Smart cards do both. First, they allow medical records to become portable, meaning they could be carried, via the card, from one provider to another. Every medical transaction gets uploaded onto the card, added to your record, and becomes available to whatever health-care professional sees you. Moreover, portability means that, instead of filling out the familiar forms on medical history and insurance information, all that information would already be stored on the card, saving the patient and provider a huge paperwork headache. In terms of security, smart cards can help verify that the person requesting access to an electronic record—whether at a pharmacy in Oregon or in an emergency room in Missouri—is indeed the person they say they are by requiring patients to enter a PIN number, much like an ATM.
Mount Sinai in New York City, one of the nation's largest hospitals, might be the earliest adopter of the technology, beginning experiments in 2003. "We had a problem with identifying patients across different Mount Sinai institutions," says Paul Contino, the hospital's vice president of technology. With more than 3.7 million patients in its database, there were hundreds of patients with shared names; it was difficult to know whether the John Smith who showed up at the emergency room in Manhattan was the same one who had recently visited the clinic in Queens. One illegible digit in an address or phone number could throw off the whole verification system. This was not only risky to patients, but it was also incredibly costly for the hospital: in 2006 Mount Sinai spent $1.8 million just to clean up its records.
So in 2003 Mount Sinai launched a pilot program at its hospital in Queens. It was pleased with the results, and in 2006 expanded the program to 10,000 patients. Now, when John Smith shows up at the Manhattan emergency room, he can insert his card into a reader and enter a PIN. The hospital then knows who John Smith is and has all his medical history and records available. Mount Sinai now has 100,000 more smart cards that it plans to begin distributing in the coming months. Compared with the millions spent in cleaning up medical records, which must be conducted every few years, smart cards work out to about $4 per patient.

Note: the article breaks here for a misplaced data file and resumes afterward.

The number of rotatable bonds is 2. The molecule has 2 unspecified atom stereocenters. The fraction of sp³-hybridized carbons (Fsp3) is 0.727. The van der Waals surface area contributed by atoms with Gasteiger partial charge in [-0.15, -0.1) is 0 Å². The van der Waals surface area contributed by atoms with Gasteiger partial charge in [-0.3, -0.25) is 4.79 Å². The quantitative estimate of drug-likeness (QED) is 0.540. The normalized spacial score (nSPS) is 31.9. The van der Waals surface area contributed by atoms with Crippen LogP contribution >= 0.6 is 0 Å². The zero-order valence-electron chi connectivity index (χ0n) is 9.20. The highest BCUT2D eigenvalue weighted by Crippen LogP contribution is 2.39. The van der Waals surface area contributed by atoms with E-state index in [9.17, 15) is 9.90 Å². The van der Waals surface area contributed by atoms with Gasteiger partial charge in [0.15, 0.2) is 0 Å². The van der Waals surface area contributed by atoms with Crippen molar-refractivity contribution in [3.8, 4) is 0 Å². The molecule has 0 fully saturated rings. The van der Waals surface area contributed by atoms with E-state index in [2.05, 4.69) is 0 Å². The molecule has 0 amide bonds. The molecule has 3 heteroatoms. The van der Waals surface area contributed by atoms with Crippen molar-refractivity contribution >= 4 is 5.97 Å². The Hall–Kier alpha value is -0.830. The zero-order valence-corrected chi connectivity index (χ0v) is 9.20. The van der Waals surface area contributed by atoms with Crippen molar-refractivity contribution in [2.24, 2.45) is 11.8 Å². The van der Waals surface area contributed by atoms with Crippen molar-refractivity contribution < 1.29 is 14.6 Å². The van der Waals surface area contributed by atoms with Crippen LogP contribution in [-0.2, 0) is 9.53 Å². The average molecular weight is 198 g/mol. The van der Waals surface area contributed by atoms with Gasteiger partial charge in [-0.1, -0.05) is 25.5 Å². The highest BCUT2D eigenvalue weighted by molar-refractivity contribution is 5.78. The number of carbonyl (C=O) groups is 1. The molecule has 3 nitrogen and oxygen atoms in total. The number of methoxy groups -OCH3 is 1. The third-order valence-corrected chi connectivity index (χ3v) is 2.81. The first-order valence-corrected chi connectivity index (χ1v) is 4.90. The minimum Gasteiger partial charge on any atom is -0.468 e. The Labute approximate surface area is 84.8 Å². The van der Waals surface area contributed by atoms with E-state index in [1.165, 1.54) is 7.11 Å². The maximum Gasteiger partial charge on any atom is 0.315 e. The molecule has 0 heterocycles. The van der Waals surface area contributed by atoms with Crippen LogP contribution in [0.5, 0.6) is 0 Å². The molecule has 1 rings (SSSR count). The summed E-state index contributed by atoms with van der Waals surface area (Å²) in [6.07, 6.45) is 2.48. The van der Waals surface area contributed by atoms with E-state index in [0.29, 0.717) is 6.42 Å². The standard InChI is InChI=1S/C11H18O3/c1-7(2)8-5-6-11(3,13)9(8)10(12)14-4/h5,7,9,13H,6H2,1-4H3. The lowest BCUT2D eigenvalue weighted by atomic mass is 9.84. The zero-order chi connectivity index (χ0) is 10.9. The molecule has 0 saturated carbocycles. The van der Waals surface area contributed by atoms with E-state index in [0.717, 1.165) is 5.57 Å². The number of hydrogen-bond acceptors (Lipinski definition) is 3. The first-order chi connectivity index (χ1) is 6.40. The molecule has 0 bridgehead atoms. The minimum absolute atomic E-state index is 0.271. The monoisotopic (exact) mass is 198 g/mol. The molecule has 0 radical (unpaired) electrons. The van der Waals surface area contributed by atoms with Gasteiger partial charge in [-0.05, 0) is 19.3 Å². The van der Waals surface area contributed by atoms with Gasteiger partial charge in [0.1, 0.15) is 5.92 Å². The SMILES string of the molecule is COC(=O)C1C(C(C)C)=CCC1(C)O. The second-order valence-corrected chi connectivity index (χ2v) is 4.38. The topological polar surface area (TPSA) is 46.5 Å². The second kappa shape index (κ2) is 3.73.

While the system intuitively makes sense, it's difficult to implement. One fundamental challenge, Contino explains, is working with other hospitals. A smart card is not much use, for example, if it works only in your doctor's office, but not the emergency room down the street, so Mount Sinai is hoping other New York City hospitals follow its lead. "Whenever you're on the bleeding edge of technology, someone has to jump in the deep end," says Contino.
Within the industry, there are divides over how best to distribute the cards and what information they ought to carry. Some plan to market to individual consumers via emergency rooms, insurance companies, and pharmacies. Other vendors take a more top-down approach, partnering with specific hospitals to handle distribution. There's also a question of compatibility: will a smart card issued by a hospital in Delaware work with a pharmacist in New Mexico? Health IT experts envision an ATM-machine-style system, in which readers issued by different companies accept and can get information from those of another vendor. Contino says, "One of the things that needs to happen is a level of standardization," both in terms of the cards and the software used to read and edit the information they carry.
Smart cards, says Vanderhoof of the Smart Card Alliance, "have a long way to go. They can't happen overnight in a system that's both fundamentally broken and going through major upheaval." He estimates we're about a decade or so away from smart cards being a familiar part of the health-care experience. But progress is happening: just this past summer, the American Hospital Association selected Extension as its first and only endorsed smart-card vendor. About a half dozen hospitals are, like Mount Sinai, experimenting with the technology. A carte vitale of our own, albeit one that arrives in a relatively happenstance fashion, may be in the near future.